Often in nature there is an advantage to be had from being heterozygous — having one each of the dominant/recessive pair. The classic example of this is the gene which causes sickle-cell anemia. Individuals who have two of these genes get this blood disease; individuals who have none of them, however, are more susceptible to malaria. The Aa, or heterozygous, individual has a better chance of surviving. (See this link for an excellent discussion of this topic.) There is an evolutionary “trade-off” which accounts for this gene remaining in the population in areas where malaria is prevalent.

Since we don’t know the exact genetics of magic, and don’t have a complete genetic profile for any of the characters, this part is pure speculation, but it is at least possible that possessing one or more of the recessive genes may be an advantage. This condition is well-known in plant and animal breeding; it is called hybrid vigor.

Probably the best example of this is Tom Riddle himself. His mother, pure-blooded Merope Gaunt, seems to have been rather deficient in magical power, and his father was a Muggle. If pure-bloodedness were an advantage, one would expect the offspring of a weak witch and a Muggle to have even less power than the pure-blood parent, but Tom is apparently far more powerful than his mother was. It would be ironic indeed if Lord Voldemort owes his considerable power to hybrid vigor!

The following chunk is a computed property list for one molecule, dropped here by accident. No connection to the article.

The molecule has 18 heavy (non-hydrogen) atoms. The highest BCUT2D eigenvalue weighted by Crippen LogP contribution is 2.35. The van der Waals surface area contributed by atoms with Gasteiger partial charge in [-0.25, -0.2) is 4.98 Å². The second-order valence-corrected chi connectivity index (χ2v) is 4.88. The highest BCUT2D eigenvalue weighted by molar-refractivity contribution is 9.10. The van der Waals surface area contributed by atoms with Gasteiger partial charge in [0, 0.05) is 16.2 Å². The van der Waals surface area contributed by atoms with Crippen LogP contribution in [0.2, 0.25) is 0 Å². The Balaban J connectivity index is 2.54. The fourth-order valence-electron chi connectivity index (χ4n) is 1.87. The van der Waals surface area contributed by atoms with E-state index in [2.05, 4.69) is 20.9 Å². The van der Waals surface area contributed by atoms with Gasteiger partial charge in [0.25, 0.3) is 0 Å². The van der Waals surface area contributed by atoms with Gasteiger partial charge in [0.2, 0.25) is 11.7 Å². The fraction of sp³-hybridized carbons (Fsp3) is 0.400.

Magical ability seems to be quite a complex thing, and may depend partially on factors that are not confined to wizards. Hermione, for example, is highly intelligent apart from her magical abilities; it is possible that Crabbe and Goyle are potentially powerful but are too stupid to learn or remember spells. However, it is at least plain that pure-bloodedness by itself is not necessarily an advantage; we see many pure-blooded witches and wizards who are not as good at magic as Muggleborns or half-bloods, including Neville Longbottom, Crabbe and Goyle, and especially Merope Gaunt. However, it is at least plain that pure-bloodedness by itself is not an advantage, or Muggleborn Hermione would not be the best witch in her year.

We know of three half-bloods other than Tom Riddle who have one wizard and one Muggle parent: Severus Snape, Seamus Finnegan and Dean Thomas. Seamus and Dean seem to be about average, but Snape is certainly a skilled and powerful wizard (whatever side he’s on.)

Also interesting are the two people whom we know have one pure-blood and one Muggleborn parent. Nymphadora Tonks is a Metamorphmagus, a very rare genetic condition (Ted Tonks was a Muggleborn wizard, not a Muggle — see OotP chapters 3 and 6). Harry was able to fly well the first time he got on a broomstick, which from Professor McGonagall’s comments seems also to be very unusual. Again, this is a very small sample, but is it possible that there are anomalous abilities which are more common among those who have some Muggle ancestry?

As in the case of the sickle-cell gene, there is a trade-off; if these anomalous abilities do depend on Muggle genes, the price paid for the presence of these abilities is the occasional occurrence of Squibs. However, if Squibs marry into the Muggle population, they may contribute magical genes to their offspring, and magical ability may resurface generations later in their descendants, perhaps combined with advantageous genetic factors from the Muggle gene pool.

As in populations in the real world, variability in the gene pool is likely to be an advantage to the Wizard population as a whole. Thus, Lord Voldemort is not only evil, he’s wrong.